News from Georgetown & Williamson County
Georgetown City Council Next meets Feb. 22 and March 8 at 6 p.m. 101 E. Seventh St., Georgetown 512-931-7715 • www.georgetown.org Williamson County Commissioners Court Next meets Feb. 22 and March 1, 8, 15 at 9:30 a.m. 710 S. Main St., Georgetown 512-943-1550 • www.wilco.org MEETINGSWE COVER This reimbursement was processed as a water impact fee credit, which the city originally budgeted for in the 2018 Master Water Plan. This credit will be paid to Plazo Tierra LLC, Georgetown Patio Homes LLC, Aaronson Tierra LLC and Furman Tierra LLC. Applications are due March 10 and can be picked up at the GPD reception desk at 3500 D.B. Wood Road, Georgetown. GEORGETOWN The City Council approved major amendments to the Georgetown re code in a rst reading at its Feb. 8 meeting, including an amendment to the animal care facility code. The amendment was in direct response to a re that claimed the lives of 75 pets at the Ponderosa Pet Resort on Sept. 18. Included in the amendment are requirements regarding sprinkler systems, re alarms, smoke detectors and other measures depending on the size of the facility in question. A second and nal reading on the amendment will be held Feb. 22. GEORGETOWN City Council approved a partial reimbursement to several developers for the installation of a 24-inch water line at its Jan. 25 meeting. Located along Ronald Reagan Boulevard near Sun City and CR 245, the water line will provide water to residential and commercial properties over 377.6 acres. NUMBER TOKNOW Square miles of coverage area that Georgetown Water services 440 CITY HIGHLIGHTS GEORGETOWN The Police Department is now accepting applications for its 2022 Citizen Police Academy. According to a release, the free program is an eight-week, in-person course designed to inform residents about GPD protocols and daily activities. Topics will include laws and code of criminal procedure; criminal and accident investigations; and more. Classes will be held at 6:30 p.m. on Thursdays, March 24-May 12.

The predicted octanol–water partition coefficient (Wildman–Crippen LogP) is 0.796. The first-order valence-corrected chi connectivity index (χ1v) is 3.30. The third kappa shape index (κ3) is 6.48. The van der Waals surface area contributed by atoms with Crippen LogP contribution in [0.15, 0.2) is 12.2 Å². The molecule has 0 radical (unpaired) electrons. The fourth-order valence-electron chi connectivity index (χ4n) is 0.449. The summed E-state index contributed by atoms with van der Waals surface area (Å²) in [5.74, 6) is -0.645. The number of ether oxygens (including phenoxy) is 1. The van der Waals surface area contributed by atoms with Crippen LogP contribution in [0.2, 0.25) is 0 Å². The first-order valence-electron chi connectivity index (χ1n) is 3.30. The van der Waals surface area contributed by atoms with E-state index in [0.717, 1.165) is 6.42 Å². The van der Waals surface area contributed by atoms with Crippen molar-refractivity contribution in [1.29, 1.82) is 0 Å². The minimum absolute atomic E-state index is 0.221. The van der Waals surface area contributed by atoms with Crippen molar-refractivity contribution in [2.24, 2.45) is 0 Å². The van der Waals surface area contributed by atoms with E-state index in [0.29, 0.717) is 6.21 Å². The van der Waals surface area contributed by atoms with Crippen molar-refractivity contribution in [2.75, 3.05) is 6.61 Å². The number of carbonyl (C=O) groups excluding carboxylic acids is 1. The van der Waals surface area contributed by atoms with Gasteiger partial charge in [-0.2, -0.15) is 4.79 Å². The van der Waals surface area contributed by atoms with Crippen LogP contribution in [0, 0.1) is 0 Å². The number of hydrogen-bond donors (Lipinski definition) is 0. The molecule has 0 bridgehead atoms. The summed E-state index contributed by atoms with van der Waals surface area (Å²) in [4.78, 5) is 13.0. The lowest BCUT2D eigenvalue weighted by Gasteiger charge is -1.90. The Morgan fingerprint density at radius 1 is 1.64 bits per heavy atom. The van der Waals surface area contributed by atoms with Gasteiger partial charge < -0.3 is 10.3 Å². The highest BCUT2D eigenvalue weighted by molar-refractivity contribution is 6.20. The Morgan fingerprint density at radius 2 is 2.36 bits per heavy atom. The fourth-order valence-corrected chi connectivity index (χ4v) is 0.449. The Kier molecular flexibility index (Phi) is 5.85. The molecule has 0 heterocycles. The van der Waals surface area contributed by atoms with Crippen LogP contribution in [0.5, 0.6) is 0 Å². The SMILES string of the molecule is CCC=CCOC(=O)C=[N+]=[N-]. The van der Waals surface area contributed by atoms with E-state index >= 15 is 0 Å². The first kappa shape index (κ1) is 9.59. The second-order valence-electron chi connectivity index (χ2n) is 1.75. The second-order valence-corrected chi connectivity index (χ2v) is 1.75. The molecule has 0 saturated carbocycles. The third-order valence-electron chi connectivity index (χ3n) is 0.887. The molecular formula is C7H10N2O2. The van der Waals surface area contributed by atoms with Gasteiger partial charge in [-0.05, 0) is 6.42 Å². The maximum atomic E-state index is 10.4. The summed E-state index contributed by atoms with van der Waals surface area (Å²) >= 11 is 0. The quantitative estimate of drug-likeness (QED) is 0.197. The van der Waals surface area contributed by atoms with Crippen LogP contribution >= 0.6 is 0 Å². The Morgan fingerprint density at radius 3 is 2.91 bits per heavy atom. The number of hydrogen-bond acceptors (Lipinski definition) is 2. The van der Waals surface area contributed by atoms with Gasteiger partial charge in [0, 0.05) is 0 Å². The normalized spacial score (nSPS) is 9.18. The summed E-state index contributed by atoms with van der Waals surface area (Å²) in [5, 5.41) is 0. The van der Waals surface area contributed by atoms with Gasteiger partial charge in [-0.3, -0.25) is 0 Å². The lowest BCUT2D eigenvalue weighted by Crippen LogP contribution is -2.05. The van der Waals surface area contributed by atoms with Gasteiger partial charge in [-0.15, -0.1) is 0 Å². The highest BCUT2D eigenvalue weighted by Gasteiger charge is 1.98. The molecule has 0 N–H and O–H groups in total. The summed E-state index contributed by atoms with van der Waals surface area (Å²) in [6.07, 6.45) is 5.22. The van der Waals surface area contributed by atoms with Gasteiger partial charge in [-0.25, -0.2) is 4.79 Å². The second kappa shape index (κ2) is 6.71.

Williamson County approves $250K formental health judge
Williamson County has seen an increase in mental health-related lings since 2014 as two psychiatric hospitals have opened. RISING CASES 2014 2021
BY CLAIRE SHOOP
WILLIAMSON COUNTY To address an increase in mental health-related cases, Williamson County Com- missioners Court unanimously approved spending up to $250,000 for a visiting judge during its Jan. 18 meeting. The visiting master judge would be a contractual posi- tion with the county and work under the purview of Judge John B. McMaster in the County Court at Law No. 4, which handles civil mental health cases in the county. The approved funding, which comes from the American Rescue Plan Act, would also cover expenses for a visiting court reporter, as needed, and information technology costs, Precinct 3 Commissioner Valerie Covey sad. According to county documents, Williamson County has seen an increase in mental health-related lings and proceedings since 2014 as two psychiatric hospitals have opened in the county since then. Additionally, county commissioners attributed some of the recent backlog to the ongoing COVID-19 pandemic. When compared to 2014, there was a 342% increase in applications for temporary mental health services in 2021 and an 875% increase in applications for forced medica- tion, including those for inmates at the Williamson County Jail, according to county data. During the same timeframe, Williamson County saw a 109% increase in protective cus- tody hearings and a 420% increase in nal commitment